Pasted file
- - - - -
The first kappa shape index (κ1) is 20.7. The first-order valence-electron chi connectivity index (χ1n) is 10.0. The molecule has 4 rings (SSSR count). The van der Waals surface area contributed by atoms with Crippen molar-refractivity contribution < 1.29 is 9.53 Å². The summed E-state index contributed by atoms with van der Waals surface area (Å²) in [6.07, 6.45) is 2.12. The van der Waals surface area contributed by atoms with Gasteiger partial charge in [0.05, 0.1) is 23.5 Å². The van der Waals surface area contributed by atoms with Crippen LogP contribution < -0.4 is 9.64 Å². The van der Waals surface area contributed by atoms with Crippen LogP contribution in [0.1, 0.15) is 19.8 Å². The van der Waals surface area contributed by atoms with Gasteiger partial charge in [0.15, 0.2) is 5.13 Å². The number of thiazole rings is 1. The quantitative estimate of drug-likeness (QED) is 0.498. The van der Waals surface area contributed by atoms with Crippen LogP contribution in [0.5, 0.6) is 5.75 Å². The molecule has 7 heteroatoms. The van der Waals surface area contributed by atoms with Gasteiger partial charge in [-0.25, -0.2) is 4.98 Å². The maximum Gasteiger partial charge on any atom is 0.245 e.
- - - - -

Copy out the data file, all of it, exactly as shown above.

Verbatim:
The first kappa shape index (κ1) is 20.7. The first-order valence-electron chi connectivity index (χ1n) is 10.0. The molecule has 4 rings (SSSR count). The van der Waals surface area contributed by atoms with Crippen molar-refractivity contribution < 1.29 is 9.53 Å². The summed E-state index contributed by atoms with van der Waals surface area (Å²) in [6.07, 6.45) is 2.12. The van der Waals surface area contributed by atoms with Gasteiger partial charge in [0.05, 0.1) is 23.5 Å². The van der Waals surface area contributed by atoms with Crippen LogP contribution < -0.4 is 9.64 Å². The van der Waals surface area contributed by atoms with Crippen LogP contribution in [0.1, 0.15) is 19.8 Å². The van der Waals surface area contributed by atoms with Gasteiger partial charge in [0.15, 0.2) is 5.13 Å². The number of thiazole rings is 1. The quantitative estimate of drug-likeness (QED) is 0.498. The van der Waals surface area contributed by atoms with Crippen LogP contribution in [0.5, 0.6) is 5.75 Å². The molecule has 7 heteroatoms. The van der Waals surface area contributed by atoms with Gasteiger partial charge in [-0.25, -0.2) is 4.98 Å². The maximum Gasteiger partial charge on any atom is 0.245 e.